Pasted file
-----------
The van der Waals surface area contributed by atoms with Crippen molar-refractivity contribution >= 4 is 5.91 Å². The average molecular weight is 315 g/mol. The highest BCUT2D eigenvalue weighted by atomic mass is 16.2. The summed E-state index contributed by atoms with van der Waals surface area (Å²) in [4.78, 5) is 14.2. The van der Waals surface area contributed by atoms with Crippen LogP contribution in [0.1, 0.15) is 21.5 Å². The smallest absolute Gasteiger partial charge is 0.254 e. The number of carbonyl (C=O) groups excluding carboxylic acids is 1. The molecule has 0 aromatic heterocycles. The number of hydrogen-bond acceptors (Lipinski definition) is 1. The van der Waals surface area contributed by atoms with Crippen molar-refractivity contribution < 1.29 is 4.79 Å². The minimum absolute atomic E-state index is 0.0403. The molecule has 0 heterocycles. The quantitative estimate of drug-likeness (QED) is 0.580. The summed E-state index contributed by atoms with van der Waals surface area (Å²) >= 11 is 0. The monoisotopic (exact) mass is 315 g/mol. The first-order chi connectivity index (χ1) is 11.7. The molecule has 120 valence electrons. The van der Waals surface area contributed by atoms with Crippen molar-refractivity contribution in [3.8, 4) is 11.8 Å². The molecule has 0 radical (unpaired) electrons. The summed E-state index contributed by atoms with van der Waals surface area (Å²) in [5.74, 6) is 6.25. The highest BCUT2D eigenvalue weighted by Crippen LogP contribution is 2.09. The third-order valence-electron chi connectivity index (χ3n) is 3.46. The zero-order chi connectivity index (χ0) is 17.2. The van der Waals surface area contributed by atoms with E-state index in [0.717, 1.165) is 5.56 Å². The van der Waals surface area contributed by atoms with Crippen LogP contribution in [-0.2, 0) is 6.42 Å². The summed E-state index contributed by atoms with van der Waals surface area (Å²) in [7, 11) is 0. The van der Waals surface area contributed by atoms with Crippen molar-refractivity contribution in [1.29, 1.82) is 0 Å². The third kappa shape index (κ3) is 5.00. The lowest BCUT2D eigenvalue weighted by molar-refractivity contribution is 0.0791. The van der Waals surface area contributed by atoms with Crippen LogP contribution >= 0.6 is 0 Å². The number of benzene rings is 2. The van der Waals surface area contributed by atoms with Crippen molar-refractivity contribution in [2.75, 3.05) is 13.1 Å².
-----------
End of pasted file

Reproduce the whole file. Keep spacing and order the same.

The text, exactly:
The van der Waals surface area contributed by atoms with Crippen molar-refractivity contribution >= 4 is 5.91 Å². The average molecular weight is 315 g/mol. The highest BCUT2D eigenvalue weighted by atomic mass is 16.2. The summed E-state index contributed by atoms with van der Waals surface area (Å²) in [4.78, 5) is 14.2. The van der Waals surface area contributed by atoms with Crippen LogP contribution in [0.1, 0.15) is 21.5 Å². The smallest absolute Gasteiger partial charge is 0.254 e. The number of carbonyl (C=O) groups excluding carboxylic acids is 1. The molecule has 0 aromatic heterocycles. The number of hydrogen-bond acceptors (Lipinski definition) is 1. The van der Waals surface area contributed by atoms with Crippen molar-refractivity contribution < 1.29 is 4.79 Å². The minimum absolute atomic E-state index is 0.0403. The molecule has 0 heterocycles. The quantitative estimate of drug-likeness (QED) is 0.580. The summed E-state index contributed by atoms with van der Waals surface area (Å²) >= 11 is 0. The monoisotopic (exact) mass is 315 g/mol. The first-order chi connectivity index (χ1) is 11.7. The molecule has 120 valence electrons. The van der Waals surface area contributed by atoms with Crippen molar-refractivity contribution in [3.8, 4) is 11.8 Å². The molecule has 0 radical (unpaired) electrons. The summed E-state index contributed by atoms with van der Waals surface area (Å²) in [5.74, 6) is 6.25. The highest BCUT2D eigenvalue weighted by Crippen LogP contribution is 2.09. The third-order valence-electron chi connectivity index (χ3n) is 3.46. The zero-order chi connectivity index (χ0) is 17.2. The van der Waals surface area contributed by atoms with E-state index in [0.717, 1.165) is 5.56 Å². The van der Waals surface area contributed by atoms with Crippen LogP contribution in [-0.2, 0) is 6.42 Å². The summed E-state index contributed by atoms with van der Waals surface area (Å²) in [7, 11) is 0. The van der Waals surface area contributed by atoms with Crippen molar-refractivity contribution in [1.29, 1.82) is 0 Å². The third kappa shape index (κ3) is 5.00. The lowest BCUT2D eigenvalue weighted by molar-refractivity contribution is 0.0791. The van der Waals surface area contributed by atoms with Crippen LogP contribution >= 0.6 is 0 Å². The number of benzene rings is 2. The van der Waals surface area contributed by atoms with Crippen molar-refractivity contribution in [2.75, 3.05) is 13.1 Å².